Charlie Weston: 'Big buyers with more firepower are creating a lost generation of renters'
Pity first-time buyers. They are being assailed from all angles. Property prices nationally have increased by 83pc from the low in 2013. But unless new buyers get one of the scarce exemptions, they can borrow only three-and-a-half times their income.
The income restriction means that prices have moved beyond the capacity of most potential new buyers to afford them. This is a circle that is becoming increasingly difficult to square.
Then new buyers are competing hard with a range of others who have far more financial firepower than them.
Cash buyers will always trump buyers armed only with mortgage approval. The cash buyers represent around a third of the purchasers out there. But there is a new threat - institutional investors and housing charities.
Investors literally have billions of euro that enables them to buy up entire apartment blocks to rent out. They have identified that our dysfunctional housing market is unlikely to ever be able to supply the volume of homes at prices that are affordable for ordinary buyers.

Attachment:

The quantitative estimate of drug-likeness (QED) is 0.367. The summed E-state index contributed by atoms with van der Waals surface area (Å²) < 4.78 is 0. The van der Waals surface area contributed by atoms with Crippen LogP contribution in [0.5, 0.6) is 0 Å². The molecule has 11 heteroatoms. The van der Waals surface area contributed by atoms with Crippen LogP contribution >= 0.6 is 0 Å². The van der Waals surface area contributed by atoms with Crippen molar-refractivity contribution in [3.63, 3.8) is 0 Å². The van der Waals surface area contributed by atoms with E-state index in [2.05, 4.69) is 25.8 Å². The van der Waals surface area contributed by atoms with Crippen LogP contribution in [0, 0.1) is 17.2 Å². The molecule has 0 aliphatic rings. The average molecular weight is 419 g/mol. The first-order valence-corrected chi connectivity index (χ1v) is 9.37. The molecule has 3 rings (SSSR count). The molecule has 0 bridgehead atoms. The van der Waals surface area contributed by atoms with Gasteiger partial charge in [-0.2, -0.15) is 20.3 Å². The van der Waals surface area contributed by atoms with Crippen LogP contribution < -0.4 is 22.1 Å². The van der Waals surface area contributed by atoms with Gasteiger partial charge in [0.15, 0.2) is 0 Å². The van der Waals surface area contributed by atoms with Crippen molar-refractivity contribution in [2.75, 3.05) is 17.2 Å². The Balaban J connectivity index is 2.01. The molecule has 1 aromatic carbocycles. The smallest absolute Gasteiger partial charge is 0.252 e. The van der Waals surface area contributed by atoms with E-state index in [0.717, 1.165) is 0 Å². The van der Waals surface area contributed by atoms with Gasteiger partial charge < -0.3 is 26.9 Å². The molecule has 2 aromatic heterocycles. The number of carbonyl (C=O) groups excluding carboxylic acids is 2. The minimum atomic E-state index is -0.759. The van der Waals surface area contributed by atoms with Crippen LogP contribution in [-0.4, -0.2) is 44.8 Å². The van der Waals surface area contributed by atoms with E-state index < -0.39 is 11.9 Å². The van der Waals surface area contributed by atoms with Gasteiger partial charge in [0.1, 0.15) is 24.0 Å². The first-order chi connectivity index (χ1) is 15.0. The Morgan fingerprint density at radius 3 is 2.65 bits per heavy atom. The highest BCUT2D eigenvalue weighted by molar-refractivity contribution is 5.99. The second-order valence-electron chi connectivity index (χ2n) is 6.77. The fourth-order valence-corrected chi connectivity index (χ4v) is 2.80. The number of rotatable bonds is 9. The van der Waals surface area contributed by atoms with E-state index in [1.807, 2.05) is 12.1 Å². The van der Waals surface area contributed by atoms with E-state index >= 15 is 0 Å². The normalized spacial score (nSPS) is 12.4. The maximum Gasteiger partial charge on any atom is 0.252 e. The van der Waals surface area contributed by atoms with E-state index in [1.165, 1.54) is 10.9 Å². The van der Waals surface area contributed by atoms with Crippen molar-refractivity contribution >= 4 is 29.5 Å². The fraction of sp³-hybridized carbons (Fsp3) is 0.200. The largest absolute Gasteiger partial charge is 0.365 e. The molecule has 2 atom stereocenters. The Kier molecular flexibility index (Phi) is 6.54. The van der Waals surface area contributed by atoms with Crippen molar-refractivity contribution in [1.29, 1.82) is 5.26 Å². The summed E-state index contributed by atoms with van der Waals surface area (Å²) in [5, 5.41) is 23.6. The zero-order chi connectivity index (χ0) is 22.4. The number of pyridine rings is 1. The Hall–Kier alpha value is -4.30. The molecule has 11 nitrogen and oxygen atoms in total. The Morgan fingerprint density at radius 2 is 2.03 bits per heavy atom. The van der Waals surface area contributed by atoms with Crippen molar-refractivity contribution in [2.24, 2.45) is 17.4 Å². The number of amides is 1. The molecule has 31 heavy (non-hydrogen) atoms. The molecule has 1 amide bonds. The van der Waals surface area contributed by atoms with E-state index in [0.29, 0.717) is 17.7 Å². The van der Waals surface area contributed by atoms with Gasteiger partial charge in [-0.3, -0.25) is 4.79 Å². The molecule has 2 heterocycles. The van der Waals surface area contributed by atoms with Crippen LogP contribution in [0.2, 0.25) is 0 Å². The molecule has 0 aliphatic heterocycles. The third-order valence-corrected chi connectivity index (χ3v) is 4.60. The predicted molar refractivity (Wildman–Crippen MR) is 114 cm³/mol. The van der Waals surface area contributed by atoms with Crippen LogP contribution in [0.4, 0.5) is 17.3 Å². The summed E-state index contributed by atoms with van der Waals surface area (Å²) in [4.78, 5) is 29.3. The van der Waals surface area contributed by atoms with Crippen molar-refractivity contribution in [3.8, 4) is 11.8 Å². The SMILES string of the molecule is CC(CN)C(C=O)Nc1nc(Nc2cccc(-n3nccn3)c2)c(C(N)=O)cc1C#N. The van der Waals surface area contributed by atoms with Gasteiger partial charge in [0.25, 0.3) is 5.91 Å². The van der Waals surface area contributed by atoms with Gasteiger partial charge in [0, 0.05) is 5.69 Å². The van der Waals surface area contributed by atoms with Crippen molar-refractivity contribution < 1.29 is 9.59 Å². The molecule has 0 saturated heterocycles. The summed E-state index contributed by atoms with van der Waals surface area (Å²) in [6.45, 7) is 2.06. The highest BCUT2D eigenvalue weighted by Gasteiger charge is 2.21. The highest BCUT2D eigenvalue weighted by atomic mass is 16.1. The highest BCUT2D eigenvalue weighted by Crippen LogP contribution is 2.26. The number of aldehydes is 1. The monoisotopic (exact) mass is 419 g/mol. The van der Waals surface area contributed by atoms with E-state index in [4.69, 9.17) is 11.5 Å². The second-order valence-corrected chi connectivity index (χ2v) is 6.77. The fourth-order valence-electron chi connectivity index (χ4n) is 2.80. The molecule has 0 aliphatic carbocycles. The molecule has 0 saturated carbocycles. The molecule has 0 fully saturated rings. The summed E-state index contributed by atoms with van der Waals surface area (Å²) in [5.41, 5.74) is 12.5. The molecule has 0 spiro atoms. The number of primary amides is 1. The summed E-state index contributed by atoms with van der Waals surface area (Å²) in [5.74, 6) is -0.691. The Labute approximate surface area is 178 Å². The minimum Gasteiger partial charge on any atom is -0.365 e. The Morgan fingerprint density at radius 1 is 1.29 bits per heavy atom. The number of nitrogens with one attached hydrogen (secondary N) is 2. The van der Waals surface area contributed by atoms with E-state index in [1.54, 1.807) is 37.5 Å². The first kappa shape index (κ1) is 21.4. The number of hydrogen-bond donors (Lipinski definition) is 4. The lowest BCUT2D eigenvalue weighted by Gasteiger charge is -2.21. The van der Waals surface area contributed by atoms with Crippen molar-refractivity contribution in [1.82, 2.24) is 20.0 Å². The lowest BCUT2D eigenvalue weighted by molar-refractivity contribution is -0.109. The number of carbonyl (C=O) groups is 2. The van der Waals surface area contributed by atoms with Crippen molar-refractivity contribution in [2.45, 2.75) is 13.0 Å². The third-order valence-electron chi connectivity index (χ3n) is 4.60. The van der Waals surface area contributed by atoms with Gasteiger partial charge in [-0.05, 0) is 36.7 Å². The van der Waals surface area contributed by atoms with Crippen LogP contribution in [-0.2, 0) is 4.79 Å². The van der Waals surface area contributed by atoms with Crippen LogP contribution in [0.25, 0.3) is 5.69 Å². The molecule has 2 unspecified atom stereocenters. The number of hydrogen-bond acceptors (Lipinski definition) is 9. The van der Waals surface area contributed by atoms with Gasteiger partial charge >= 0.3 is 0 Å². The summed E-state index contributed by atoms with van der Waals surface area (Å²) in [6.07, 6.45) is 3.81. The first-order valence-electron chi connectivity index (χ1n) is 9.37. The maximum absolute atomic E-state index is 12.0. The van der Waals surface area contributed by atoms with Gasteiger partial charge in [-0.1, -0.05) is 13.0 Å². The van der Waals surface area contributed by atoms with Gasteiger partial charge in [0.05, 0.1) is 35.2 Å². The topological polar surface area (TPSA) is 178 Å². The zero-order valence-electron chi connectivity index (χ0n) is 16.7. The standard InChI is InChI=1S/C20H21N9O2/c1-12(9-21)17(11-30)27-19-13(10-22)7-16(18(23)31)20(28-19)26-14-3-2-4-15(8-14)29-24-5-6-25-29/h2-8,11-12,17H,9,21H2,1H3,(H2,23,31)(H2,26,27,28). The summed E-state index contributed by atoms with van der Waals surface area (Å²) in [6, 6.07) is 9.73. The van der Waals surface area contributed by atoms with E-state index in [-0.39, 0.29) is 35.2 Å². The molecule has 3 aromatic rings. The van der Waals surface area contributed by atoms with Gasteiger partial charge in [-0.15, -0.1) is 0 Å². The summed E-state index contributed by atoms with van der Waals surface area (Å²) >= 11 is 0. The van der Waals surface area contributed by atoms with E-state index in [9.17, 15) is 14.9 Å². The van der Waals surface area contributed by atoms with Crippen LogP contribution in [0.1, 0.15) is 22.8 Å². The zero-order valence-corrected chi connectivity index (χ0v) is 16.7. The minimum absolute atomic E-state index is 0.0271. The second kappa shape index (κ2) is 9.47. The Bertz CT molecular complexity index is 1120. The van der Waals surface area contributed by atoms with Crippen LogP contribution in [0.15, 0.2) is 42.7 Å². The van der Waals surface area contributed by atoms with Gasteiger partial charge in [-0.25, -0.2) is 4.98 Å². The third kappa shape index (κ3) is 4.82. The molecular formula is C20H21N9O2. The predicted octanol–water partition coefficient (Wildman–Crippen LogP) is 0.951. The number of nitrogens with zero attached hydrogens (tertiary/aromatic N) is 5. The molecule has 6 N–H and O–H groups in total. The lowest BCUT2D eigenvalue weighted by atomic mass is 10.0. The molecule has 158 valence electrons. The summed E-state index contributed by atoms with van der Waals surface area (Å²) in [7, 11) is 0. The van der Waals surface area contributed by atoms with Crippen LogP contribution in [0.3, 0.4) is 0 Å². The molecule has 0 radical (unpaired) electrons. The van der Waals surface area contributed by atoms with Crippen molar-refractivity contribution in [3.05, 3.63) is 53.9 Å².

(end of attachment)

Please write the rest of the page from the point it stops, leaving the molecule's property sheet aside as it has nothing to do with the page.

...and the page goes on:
Also squeezing out potential new buyers are well-funded housing associations. These bodies are typically Government-funded, but are not averse to buying up whole housing blocks, even though concentrating social and affordable housing in a single unit is considered poor policy.
The State should be supporting the building of homes, not funding their purchase.
As things stand, one of our largest housebuilders, Glenveagh, reckons we may never reach the 35,000 units a year analysts believe we need. No wonder the numbers approved for a mortgage in January fell.
All of this means the aim of home ownership is becoming a distant dream for many.
This societal change will create a lost generation of frustrated and broke long-term renters.